GEORGE IV, letters, autographs, documents, manuscripts

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The King accepts George Canning's resignation

GEORGE IV (1762-1830). King of England.
Autograph Letter (third person) to George Canning, ½-page 4to, Carlton House, 13 December 1820. Accepting Canning's resignation as president of the Board of Control within the cabinet, with feigned regret.
Although the tone of the letter is highly diplomatic, Canning and the new king (George III had died in January) had been at daggers drawn. Canning had supported Queen Caroline and had particularly angered the king by expressing support for her in the Commons. In 1821-22, when Liverpool tried to persuade the king to alllow him back into the cabinet, George refused, and it was to avoid the embarrassment of having him on the fringes that he was then made governor-general of India.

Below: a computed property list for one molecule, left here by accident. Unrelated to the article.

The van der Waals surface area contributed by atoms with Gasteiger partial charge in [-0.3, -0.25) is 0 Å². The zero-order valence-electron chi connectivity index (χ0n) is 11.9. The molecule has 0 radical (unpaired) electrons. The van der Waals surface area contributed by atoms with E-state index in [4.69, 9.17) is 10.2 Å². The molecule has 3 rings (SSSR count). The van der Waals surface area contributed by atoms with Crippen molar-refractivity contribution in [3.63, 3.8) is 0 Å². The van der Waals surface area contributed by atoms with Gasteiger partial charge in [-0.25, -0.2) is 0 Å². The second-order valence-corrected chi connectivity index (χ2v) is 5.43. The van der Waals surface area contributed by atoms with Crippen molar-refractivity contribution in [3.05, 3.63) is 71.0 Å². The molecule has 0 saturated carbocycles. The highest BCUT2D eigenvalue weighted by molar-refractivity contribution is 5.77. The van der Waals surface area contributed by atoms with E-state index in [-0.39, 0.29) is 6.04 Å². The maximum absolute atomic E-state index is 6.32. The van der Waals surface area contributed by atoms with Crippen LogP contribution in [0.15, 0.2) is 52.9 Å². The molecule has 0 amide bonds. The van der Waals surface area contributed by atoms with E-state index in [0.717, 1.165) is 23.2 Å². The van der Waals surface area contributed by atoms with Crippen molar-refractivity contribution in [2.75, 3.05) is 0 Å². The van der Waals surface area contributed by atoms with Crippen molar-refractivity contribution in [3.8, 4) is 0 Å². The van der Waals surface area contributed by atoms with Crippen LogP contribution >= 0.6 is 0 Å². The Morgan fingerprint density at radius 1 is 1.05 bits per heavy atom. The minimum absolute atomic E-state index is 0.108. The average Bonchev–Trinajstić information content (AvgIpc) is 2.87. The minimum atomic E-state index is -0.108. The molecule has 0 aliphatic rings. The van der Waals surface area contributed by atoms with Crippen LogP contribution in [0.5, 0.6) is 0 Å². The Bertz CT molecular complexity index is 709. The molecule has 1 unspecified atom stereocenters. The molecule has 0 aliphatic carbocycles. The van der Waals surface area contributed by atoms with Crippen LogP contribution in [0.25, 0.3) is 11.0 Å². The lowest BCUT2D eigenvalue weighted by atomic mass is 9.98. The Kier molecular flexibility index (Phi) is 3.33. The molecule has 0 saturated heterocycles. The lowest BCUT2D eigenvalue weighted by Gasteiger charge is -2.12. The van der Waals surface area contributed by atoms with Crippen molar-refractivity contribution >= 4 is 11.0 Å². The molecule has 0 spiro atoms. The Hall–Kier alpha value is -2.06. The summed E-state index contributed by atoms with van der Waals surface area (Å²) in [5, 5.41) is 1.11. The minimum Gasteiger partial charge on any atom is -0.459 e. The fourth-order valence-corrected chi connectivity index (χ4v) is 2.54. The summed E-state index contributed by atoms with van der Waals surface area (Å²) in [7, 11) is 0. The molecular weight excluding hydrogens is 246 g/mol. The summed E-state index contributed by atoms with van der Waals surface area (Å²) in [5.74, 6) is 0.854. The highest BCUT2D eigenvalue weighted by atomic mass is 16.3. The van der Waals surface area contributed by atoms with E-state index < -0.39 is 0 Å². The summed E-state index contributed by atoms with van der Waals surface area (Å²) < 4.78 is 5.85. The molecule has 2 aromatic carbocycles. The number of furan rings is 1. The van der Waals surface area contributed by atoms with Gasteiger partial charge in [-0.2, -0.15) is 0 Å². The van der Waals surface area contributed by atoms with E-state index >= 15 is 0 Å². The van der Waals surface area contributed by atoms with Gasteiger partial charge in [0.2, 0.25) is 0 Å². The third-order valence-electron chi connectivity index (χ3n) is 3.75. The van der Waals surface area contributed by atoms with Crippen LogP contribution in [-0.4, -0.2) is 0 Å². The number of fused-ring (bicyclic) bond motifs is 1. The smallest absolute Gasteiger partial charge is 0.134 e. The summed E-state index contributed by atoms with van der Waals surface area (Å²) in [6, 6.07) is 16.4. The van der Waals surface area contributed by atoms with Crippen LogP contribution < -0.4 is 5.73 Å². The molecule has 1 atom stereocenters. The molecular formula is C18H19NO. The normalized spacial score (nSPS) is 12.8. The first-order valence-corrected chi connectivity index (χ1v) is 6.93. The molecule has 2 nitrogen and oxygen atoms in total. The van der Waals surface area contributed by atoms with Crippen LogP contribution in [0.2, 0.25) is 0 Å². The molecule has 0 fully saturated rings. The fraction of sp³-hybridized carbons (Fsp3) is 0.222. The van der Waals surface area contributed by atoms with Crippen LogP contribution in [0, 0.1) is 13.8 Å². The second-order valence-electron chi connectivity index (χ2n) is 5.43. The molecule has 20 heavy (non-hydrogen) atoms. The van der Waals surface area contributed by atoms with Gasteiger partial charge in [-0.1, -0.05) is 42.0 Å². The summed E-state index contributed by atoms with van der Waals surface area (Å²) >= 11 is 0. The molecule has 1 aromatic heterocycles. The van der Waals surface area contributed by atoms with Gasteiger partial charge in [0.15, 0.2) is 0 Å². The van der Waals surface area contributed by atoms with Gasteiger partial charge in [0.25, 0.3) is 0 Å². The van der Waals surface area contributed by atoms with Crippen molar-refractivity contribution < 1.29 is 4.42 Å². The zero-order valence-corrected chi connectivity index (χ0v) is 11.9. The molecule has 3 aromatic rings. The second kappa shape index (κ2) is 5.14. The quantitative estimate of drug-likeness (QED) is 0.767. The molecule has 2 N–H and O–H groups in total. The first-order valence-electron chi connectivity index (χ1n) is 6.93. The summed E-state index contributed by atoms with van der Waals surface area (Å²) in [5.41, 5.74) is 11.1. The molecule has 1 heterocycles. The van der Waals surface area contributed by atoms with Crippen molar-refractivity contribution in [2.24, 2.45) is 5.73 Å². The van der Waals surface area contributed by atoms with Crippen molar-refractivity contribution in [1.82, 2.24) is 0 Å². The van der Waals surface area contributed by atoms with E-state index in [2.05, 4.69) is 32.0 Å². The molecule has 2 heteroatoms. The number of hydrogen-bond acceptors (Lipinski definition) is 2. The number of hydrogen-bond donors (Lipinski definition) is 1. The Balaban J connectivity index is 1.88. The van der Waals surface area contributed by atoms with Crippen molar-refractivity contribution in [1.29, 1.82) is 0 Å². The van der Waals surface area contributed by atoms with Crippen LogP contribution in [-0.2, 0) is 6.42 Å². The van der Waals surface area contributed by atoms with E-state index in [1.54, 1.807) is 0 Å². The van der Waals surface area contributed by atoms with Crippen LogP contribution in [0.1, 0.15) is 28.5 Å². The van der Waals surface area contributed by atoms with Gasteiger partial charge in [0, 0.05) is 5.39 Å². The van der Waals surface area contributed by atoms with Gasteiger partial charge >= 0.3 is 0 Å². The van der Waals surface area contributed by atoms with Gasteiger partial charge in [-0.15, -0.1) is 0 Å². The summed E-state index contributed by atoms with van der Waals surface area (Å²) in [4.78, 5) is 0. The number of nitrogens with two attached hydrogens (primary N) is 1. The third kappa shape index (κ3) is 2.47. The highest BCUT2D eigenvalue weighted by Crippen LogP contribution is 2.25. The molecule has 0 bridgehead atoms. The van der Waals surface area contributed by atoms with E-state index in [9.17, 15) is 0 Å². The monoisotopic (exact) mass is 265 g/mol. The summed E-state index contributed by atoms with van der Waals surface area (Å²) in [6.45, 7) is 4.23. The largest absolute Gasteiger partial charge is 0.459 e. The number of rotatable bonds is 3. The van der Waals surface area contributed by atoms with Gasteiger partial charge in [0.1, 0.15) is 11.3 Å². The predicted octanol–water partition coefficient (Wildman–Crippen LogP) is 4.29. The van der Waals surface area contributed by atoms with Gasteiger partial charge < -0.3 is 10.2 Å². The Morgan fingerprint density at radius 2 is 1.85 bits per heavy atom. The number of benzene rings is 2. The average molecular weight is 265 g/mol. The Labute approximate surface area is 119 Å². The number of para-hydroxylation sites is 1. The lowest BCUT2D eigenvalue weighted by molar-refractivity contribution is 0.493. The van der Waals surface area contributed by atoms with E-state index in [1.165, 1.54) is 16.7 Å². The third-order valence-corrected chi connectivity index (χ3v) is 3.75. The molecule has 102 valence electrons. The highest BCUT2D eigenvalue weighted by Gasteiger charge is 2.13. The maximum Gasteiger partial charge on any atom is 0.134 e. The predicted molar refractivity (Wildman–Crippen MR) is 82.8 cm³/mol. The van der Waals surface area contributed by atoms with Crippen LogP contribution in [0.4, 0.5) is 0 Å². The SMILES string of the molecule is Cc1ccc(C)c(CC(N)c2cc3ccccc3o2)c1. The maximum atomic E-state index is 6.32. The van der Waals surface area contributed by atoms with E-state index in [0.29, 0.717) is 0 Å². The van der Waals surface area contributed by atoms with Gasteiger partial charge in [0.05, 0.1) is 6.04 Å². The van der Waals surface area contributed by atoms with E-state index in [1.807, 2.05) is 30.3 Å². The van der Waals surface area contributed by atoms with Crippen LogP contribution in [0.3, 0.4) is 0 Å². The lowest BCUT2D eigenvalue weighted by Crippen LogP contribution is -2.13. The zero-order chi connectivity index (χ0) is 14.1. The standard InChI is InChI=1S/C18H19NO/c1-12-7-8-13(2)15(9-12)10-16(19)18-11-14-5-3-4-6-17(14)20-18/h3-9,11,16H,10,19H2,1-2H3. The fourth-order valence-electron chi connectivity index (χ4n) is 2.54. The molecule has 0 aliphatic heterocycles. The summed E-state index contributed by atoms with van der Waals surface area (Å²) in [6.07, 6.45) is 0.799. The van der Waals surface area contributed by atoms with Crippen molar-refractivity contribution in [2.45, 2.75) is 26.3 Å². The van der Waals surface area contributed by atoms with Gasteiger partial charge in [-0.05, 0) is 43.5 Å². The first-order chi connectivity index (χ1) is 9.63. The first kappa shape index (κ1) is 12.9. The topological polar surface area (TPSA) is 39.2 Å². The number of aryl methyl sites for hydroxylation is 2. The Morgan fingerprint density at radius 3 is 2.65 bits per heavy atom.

'... The King, feels as He should do, the loss of a Servant, whose great talents render'd Him, so very useful, to the Government & the Country.' [sic, as to punctuation]
The letter bears an endorsement initialled by Canning's private secretary, John Backhouse (1784-1845):
'The autograph answer of His Majesty, George IV, to the Letter in which, for the second time, Mr Canning tendered his Resignation, on account of the impending Proceedings against the Queen.'
[No: 21929]


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